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Local News

Louisville Under Severe Thunderstorm Watch; Oaks Post Time Now 6:20

Update: 5:20 pm: Churchill Downs has moved the Oaks post time at 6:20 pm.

The National Weather Service has issued a severe thunderstorm watchfor Louisville and the surrounding area until 10 pm. The NWS says to expect wind gusts up to 60 mph and excessive cloud-to-ground lightning between 5 and 6 pm.

The weather caused the LMPD to evacuate the infield briefly around 4:30 pm, however crowds returned after police gave the all clear.

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Local News

Severe Thunderstorm Watch Issued

The National Weather Service has issued a severe thunderstorm watch for Louisville and the surrounding areas. It will be in effect until 10 pm.

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Local News

Louisville Under Severe Thunderstorm Watch

The National Weather Service has issued a severe thunderstorm warning for Louisville and the surrounding area until 3:30 pm.

A severe thunderstorm watch is in effect across the area until 9 pm.

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Local News

Weather Service Confirms Tornado Touched Down in Jefferson County

The National Weather Service has confirmed that a tornado touched down in Jefferson County earlier this afternoon.

The twister brought winds of 105-110 miles per hour to southeast Jefferson County, damaging homes and knocking out power for thousands of residents.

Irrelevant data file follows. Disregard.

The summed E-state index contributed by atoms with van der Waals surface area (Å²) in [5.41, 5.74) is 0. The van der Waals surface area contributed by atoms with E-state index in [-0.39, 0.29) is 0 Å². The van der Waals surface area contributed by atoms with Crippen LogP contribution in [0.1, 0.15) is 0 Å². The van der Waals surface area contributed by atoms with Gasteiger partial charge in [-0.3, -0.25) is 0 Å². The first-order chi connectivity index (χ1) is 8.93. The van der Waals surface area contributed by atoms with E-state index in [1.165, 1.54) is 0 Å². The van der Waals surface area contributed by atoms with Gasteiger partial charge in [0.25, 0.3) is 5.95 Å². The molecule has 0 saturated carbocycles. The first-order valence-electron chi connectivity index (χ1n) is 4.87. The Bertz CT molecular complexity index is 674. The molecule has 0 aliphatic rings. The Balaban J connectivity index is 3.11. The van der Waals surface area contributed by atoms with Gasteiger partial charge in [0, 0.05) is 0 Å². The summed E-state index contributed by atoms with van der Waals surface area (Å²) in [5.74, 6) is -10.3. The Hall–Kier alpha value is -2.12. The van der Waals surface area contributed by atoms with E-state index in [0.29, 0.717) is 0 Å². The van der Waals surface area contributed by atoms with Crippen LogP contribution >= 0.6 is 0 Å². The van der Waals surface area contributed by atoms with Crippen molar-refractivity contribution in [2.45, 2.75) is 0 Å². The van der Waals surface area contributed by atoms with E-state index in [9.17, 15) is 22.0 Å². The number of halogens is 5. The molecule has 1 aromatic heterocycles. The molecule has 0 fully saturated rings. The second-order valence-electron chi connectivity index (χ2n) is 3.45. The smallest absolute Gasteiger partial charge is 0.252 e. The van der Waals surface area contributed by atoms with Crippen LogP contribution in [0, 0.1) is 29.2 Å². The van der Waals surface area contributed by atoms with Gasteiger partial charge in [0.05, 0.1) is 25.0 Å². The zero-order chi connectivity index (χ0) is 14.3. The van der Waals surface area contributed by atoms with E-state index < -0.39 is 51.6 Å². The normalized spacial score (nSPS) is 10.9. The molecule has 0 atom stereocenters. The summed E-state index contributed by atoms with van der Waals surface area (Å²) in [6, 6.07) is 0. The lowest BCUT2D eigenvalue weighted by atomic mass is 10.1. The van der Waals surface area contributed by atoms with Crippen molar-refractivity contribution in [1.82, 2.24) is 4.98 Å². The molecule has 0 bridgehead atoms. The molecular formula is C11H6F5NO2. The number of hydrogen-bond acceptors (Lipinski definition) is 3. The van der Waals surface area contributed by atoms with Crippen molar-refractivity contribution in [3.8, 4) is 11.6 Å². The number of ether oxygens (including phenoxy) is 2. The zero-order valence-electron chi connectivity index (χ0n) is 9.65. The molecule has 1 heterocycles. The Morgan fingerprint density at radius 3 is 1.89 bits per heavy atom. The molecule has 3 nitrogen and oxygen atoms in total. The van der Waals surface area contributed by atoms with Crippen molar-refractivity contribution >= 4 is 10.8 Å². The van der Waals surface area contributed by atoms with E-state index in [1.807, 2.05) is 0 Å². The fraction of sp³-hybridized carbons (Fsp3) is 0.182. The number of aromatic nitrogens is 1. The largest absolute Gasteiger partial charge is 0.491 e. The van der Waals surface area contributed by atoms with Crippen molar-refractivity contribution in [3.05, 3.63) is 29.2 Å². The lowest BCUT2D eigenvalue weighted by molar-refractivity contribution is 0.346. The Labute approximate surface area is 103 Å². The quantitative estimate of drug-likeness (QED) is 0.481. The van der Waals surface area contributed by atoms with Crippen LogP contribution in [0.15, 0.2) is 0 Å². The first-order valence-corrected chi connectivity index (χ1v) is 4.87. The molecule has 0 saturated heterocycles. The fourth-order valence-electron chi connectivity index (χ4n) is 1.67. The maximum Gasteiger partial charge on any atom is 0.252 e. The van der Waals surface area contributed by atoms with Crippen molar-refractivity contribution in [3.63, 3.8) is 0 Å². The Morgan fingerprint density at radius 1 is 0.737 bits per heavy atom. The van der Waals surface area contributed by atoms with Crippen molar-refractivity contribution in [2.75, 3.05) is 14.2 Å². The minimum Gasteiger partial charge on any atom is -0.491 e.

As of 5:00, under 1,000 homes and businesses were without power. Full restoration is expected within an hour.

Another line of showers is expected to pass through Louisville tonight, but the weather service does not expect any more severe storms.

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Local News

Teams Assess Individual Property Damage in Indiana

Individual homeowners and businesses are being assessed for damage following tornados that swept through southern Indiana last week.

Teams comprised of federal, state and local officials will soon provide a report to Gov. Mitch Daniels who is expected to declare Indiana a major disaster.

On Tuesday, teams began reviewing individual property damage, including businesses and homes, in four Indiana counties that were most affected by the storm. The report, expected to be delivered to Daniels in a matter of days, will not include insured homes, said Arvin Copeland, director for emergency response for Indiana’s Department of Homeland Security.

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Local News

Tornado Watch Issued for Jefferson County and Surrounding Area

The National Weather Service has issued a tornado watch for Jefferson County. It applies to many neighboring counties as well and will remain in effect until 1:00 pm.

The NWS has issued severe thunderstorm warnings and tornado warnings for other counties in Kentucky. To see the full list of weather alerts, click here.

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In-Depth News Local News

Mild Winter Brings Welcome Respite and Mixed Blessings

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This winter could to go into the books as one of this region’s milder cold weather seasons.

The moderate conditions have been a welcome relief to most, but a mixed blessing to some.

You might think south Louisville hardware store owner Mike Girard has been taking a financial hit with slower sales this season of snow shovels, ice melt and sleds, but after 36 years in business, he’s accustomed to seasonal ebbs and flows.